Contents

 

Feature: Arup and Sustainable Buildings
 
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The built environment exerts a major influence on society and our surroundings, and today one of the most important concerns of architectural design is the realization of sustainability. By now, it is rare to see it discussed without the words green or environmentally friendly.
However, it is not easy to clarify what we have to do, and how, to achieve sustainability in the built environment.
 
This issue features Arup and sustainable buildings. With more than 90 offices in over 30 countries, Arup is one of the worlds leading professional services firms. It is known as a pioneer in environmental engineering as well as in structural engineering. Arup is not only well versed in assessment methods such as LEED in the USA, BREEAM in the UK, Green Star in Australia, and CASBEE in Japan, but has also developed its own methodology for the realization of sustainability. Arups Designing Sustainable Buildings strategy has six objectives, involving carbon, water, materials, climate change, community and the environment, and operations. These six objectives are provided to the client and shared with the design team on every project. In his essay Alistair Guthrie explains the strategy and outlines the methodology in detail. The graphic symbols beside the title of each project in this issue were visualized by Arup in order to show the six objectives and the degree of achievement of the Designing Sustainable Buildings strategy. (See p. 14 for how to read the symbols.)
 
This issue introduces about 50 works as case studies categorized by building type. Most have been completed over the last ten years. This issue also features three essays: one on the concept of total design proposed by Ove Arup, the founder of Arup, and its reflection in the work of the firm; another on integrated urbanism, dealing with masterplan proposals for communities and wider areas; and another on architecture for the ecological age, which looks forward to the city of 2050. There is also a glossary on sustainable building at the back of the issue.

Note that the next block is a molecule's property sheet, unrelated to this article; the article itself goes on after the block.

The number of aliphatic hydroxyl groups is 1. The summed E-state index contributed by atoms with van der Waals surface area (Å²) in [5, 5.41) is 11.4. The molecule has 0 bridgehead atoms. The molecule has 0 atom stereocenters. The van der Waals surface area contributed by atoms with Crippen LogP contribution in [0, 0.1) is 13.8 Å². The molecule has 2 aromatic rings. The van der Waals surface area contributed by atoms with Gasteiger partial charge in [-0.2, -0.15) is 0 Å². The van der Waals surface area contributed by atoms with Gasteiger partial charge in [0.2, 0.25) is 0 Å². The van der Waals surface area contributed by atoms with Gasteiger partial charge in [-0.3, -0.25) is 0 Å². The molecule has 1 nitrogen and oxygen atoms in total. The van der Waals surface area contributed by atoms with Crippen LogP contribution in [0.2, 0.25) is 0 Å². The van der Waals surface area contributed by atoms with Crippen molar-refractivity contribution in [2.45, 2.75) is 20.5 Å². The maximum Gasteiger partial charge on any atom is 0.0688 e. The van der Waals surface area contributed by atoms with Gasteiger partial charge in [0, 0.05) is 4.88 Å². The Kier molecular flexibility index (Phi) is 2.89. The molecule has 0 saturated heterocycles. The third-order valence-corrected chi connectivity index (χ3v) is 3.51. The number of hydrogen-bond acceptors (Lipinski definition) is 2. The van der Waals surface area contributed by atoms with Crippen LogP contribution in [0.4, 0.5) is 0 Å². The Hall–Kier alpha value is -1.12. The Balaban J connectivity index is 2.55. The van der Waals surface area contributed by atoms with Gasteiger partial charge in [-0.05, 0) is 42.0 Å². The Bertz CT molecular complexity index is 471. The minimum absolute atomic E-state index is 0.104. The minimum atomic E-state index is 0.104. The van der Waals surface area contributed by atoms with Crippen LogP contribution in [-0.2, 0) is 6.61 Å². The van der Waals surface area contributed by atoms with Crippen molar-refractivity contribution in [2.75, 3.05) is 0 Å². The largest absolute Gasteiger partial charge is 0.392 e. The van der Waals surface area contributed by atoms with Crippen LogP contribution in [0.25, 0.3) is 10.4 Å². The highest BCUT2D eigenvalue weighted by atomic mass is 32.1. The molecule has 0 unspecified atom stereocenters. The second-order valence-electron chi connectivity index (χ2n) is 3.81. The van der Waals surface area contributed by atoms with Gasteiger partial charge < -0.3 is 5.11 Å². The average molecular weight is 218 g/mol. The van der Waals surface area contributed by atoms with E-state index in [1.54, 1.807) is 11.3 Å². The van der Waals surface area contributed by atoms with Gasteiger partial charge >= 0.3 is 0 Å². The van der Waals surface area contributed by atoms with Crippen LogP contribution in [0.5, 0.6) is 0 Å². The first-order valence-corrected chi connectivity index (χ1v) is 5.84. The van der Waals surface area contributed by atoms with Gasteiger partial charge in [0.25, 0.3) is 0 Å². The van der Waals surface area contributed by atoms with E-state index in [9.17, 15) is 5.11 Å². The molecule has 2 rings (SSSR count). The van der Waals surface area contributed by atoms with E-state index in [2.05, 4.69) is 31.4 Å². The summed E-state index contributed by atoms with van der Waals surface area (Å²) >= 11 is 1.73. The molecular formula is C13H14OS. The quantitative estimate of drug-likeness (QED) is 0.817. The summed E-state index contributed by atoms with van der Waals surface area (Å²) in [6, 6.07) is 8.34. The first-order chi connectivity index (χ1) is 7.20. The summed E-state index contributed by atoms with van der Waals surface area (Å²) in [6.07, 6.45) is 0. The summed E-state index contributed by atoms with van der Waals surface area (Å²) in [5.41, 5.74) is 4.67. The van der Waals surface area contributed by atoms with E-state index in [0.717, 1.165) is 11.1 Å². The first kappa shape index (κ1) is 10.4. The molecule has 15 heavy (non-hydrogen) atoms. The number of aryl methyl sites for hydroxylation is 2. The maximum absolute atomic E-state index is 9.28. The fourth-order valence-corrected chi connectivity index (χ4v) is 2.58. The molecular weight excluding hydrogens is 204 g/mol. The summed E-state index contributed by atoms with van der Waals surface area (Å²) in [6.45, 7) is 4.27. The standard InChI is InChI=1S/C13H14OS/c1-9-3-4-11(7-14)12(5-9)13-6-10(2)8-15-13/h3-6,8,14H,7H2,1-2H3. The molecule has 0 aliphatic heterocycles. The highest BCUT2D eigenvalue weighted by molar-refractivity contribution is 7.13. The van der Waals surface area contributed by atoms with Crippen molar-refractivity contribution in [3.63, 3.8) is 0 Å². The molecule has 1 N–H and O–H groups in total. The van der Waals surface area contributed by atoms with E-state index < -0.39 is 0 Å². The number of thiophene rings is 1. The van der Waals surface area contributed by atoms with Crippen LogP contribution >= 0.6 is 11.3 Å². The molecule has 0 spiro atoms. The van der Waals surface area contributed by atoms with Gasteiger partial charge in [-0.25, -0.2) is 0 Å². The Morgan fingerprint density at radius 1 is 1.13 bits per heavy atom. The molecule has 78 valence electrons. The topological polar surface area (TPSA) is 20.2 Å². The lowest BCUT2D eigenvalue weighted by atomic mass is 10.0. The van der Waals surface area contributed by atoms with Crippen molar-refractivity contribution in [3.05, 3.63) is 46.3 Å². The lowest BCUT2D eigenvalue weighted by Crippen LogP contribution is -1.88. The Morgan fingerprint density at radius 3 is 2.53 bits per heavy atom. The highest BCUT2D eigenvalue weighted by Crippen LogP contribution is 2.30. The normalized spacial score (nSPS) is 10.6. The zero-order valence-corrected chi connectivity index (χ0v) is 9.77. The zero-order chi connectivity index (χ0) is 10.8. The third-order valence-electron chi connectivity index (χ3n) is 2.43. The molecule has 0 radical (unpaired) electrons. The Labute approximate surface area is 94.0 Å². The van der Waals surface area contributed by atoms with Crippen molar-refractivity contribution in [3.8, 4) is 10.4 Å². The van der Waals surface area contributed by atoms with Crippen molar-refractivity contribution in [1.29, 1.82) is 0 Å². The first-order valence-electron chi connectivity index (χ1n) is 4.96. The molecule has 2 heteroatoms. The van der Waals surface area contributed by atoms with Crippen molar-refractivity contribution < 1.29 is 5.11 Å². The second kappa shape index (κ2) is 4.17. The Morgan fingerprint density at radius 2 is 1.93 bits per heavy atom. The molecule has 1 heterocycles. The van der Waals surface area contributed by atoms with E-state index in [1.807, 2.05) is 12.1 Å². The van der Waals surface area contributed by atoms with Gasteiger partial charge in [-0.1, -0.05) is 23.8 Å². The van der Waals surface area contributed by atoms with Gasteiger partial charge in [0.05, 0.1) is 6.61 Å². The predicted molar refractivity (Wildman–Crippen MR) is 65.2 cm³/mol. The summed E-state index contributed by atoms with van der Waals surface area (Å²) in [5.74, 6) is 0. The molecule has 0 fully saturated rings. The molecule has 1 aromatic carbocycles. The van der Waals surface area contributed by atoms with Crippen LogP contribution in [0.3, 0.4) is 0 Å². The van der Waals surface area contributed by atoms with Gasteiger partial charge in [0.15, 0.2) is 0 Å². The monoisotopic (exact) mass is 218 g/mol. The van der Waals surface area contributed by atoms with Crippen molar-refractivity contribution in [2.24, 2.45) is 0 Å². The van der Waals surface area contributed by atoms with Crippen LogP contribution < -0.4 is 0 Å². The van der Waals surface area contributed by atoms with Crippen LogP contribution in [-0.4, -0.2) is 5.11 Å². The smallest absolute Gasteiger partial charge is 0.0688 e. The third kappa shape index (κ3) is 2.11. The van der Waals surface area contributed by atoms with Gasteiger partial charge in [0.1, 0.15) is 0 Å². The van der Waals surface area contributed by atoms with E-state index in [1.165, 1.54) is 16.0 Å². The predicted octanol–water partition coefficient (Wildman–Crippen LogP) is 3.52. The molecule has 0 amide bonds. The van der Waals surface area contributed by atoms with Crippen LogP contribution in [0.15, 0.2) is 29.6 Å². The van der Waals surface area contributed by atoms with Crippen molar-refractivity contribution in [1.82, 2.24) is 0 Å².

We hope that this issue will provide the reader with concrete and practical insights into sustainable design. a+u would like to express our appreciation to Alistair Guthrie and Arup staff from all over the world for their cooperation, including the Tokyo office, which provided guidance on the translation of engineering terminology into Japanese. (a+u)
 
 
 
Essay:
The Challenge of Sustainability
Alistair Guthrie
 
Arts and Leisure
The Eden Project
DPI Queenscliff
Beijing National Aquatics Center
California Academy of Sciences
Melbourne Cricket Ground
Westport Lake Visitor Centre
Medieval and Renaissance Galleries, V&A
 
Education and Research
Nottingham University
Kresge Foundation
Druk White Lotus
Ghana Kindergarten School
Malawi Schools
 
Essay:
How a Global Firm can Make a Difference
Martin Ansley-Young
 
Dartington Primary School
Jessop West
Acharacle Primary School
Princeton University Chemistry Building
Yale School of Forestry
Kirsch Centre for Environmental Studies
Stanford Environment and Energy Building
 
Essay:
Arup and Sustainable Design
Ben Richardson
 
Housing
BedZED
One Earth Homes, Upton Square
Barratt Green House
Redevelopment of Upper Ngau Tau Kok Estate
Phases 2 & 3
Samsung Green Tomorrow
 
 
Offices (new and existing)
Arup Campus Phase One
CitiData Centre
Harlequin 1
Plantation Place
3 Assembly Square
Ropemaker Place
Worldwide Fund for Nature HQ
RAAF Richmond
The Shard (London Bridge Tower)
Beijing Nokia BDA Campus
Parkview Green Beijing
39 Hunter Street
Joseph Vance Building
Unilever House
 
Essay:
Integrated Urbanism
Sophie Noble and Malcolm Smith
 
Urban Planning and Travel
Beijing Capital International Airport Terminal 3
Zurich Airport
Sunny Bay Station
Low2No
Abengoa Business Park
Mallorca Beach Front
 
Essay:
Architecture for the Ecological Age: the City in 2050
Declan O Carroll and Michael Beaven
 
Sustainable Buildings Glossary